Here, we're largely getting an overview of the data. We'll probably drill in later on, or use more exotic techniques to visualize the data in more interesting ways.
Ultimately, I want you to understand that exploring your data like this with simple visualizations is part of the process.
Concerning the plot itself, it's simple, but still looks pretty good ... good enough for right now. We can take something like this and polish it later.
Line chart of world covid-19 cases over time, China vs World
Next, let's do a similar chart.
Here, we're going to create a line chart that shows two lines.
We'll show one line for China, and another line for the rest of the world.
To do this, we need to wrangle our data again and then plot.
Wrangle and plot
Doing this is very similar to the last example.
The major difference is that we will use the
mutate() function to create an indicator variable called
china_ind that will distinguish between China vs Not-China.
So here, we'll start with the
We're piping that into the
mutate() function to create our indicator variable,
Then we're piping that into
summarise() to aggregate the confirmed cases by
And all of that output is being piped into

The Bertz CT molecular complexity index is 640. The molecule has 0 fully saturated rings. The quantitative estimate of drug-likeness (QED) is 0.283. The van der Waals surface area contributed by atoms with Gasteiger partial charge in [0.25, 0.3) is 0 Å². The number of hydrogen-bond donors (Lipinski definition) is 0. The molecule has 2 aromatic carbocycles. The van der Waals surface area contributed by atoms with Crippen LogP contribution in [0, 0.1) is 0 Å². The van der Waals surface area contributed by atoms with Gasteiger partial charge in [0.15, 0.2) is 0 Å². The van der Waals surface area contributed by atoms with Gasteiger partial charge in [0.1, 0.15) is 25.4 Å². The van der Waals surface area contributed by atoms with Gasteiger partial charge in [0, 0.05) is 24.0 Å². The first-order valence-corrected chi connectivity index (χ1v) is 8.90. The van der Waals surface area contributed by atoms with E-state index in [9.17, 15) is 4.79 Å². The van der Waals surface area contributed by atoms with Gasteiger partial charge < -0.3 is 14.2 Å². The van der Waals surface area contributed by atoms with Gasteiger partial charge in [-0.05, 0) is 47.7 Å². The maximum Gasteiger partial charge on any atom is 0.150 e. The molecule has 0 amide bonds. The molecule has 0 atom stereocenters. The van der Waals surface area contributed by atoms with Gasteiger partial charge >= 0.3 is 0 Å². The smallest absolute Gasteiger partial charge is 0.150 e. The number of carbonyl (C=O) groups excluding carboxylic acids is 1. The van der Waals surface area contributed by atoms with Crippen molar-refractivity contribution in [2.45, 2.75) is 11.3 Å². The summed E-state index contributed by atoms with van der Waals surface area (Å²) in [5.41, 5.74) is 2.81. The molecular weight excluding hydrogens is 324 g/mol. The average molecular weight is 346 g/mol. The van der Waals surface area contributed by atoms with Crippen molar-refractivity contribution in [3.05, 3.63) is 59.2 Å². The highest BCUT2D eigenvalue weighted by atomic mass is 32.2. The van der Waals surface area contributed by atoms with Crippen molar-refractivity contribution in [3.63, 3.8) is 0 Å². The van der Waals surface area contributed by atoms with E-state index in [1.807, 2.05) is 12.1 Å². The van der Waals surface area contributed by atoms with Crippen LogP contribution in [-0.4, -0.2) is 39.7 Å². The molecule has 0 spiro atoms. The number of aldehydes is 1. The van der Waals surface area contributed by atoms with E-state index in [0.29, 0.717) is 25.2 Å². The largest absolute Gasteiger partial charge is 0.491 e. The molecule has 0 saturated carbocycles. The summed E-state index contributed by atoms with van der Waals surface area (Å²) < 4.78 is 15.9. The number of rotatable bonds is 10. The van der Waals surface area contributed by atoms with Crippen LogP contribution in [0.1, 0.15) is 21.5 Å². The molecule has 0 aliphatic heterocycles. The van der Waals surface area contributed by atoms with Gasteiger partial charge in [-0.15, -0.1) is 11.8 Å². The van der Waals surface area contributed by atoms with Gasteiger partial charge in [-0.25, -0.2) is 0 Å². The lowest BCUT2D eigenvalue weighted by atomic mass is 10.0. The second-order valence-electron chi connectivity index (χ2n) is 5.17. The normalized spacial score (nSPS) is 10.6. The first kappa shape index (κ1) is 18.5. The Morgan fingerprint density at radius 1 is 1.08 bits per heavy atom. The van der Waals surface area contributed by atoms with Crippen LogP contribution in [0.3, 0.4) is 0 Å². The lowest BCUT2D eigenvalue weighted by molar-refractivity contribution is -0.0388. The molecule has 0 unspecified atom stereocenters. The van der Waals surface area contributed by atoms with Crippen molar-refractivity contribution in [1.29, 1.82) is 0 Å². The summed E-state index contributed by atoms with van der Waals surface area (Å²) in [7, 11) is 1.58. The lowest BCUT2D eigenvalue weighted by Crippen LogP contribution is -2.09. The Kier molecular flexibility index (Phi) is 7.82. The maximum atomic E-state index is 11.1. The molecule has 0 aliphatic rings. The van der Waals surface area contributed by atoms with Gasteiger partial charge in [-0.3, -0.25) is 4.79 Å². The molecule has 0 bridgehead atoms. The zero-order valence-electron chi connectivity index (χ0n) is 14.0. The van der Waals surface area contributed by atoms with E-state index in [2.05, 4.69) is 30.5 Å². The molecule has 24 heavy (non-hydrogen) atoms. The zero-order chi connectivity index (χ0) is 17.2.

ggplot(). Again, we're using
geom_line to create the line chart and here we're using
scale_color_manual() to specify different colors for the two different lines.
covid_data %>% mutate(china_ind = if_else(country == 'China', 'China', 'Not China')) %>% group_by(china_ind, date) %>% summarise(confirmed = sum(confirmed)) %>% ggplot(aes(x = date, y = confirmed)) + geom_line(aes(color = china_ind)) + scale_color_manual(values = c('navy', 'red'))
This chart is very simple, and a little rough around the edges, but it tells an important story:
China's cases of covid-19 have tapered off, the the rest of the world has grown dramatically.
There are more ways that we could refine this chart. And there probably some ways that we could "dig in" to find more insights. But this is a good starting point for comparison.
Line chart of important countries over time
Let's do one more line chart.
Here, we're going to create a line chart of a few major countries that have been in the news with major covid outbreaks.
We'll plot the US, China, Italy, Spain, and France.
Wrangle and plot the data
Here, we'll once again wrangle the data with
dplyr and plot with
This example is very similar to some previous examples, but here we're subsetting the data down to the rows for
France by using the